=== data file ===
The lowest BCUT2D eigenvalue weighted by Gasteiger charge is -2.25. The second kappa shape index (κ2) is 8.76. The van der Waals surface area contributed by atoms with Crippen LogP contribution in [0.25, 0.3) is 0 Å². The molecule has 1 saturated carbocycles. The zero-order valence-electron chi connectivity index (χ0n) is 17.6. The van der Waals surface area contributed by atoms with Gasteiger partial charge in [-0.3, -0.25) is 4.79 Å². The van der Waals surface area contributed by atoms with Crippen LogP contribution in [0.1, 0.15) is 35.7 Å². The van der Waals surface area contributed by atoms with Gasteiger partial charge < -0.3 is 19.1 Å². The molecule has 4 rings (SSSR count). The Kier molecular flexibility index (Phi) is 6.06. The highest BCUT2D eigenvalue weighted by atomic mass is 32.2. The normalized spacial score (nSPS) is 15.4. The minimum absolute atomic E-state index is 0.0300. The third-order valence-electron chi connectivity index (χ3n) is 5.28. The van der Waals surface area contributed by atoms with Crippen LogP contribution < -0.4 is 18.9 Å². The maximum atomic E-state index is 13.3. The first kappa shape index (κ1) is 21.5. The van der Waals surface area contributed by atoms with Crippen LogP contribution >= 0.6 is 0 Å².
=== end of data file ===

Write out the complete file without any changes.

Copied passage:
The lowest BCUT2D eigenvalue weighted by Gasteiger charge is -2.25. The second kappa shape index (κ2) is 8.76. The van der Waals surface area contributed by atoms with Crippen LogP contribution in [0.25, 0.3) is 0 Å². The molecule has 1 saturated carbocycles. The zero-order valence-electron chi connectivity index (χ0n) is 17.6. The van der Waals surface area contributed by atoms with Gasteiger partial charge in [-0.3, -0.25) is 4.79 Å². The van der Waals surface area contributed by atoms with Crippen LogP contribution in [0.1, 0.15) is 35.7 Å². The van der Waals surface area contributed by atoms with Gasteiger partial charge < -0.3 is 19.1 Å². The molecule has 4 rings (SSSR count). The Kier molecular flexibility index (Phi) is 6.06. The highest BCUT2D eigenvalue weighted by atomic mass is 32.2. The normalized spacial score (nSPS) is 15.4. The minimum absolute atomic E-state index is 0.0300. The third-order valence-electron chi connectivity index (χ3n) is 5.28. The van der Waals surface area contributed by atoms with Crippen LogP contribution < -0.4 is 18.9 Å². The maximum atomic E-state index is 13.3. The first kappa shape index (κ1) is 21.5. The van der Waals surface area contributed by atoms with Crippen LogP contribution >= 0.6 is 0 Å².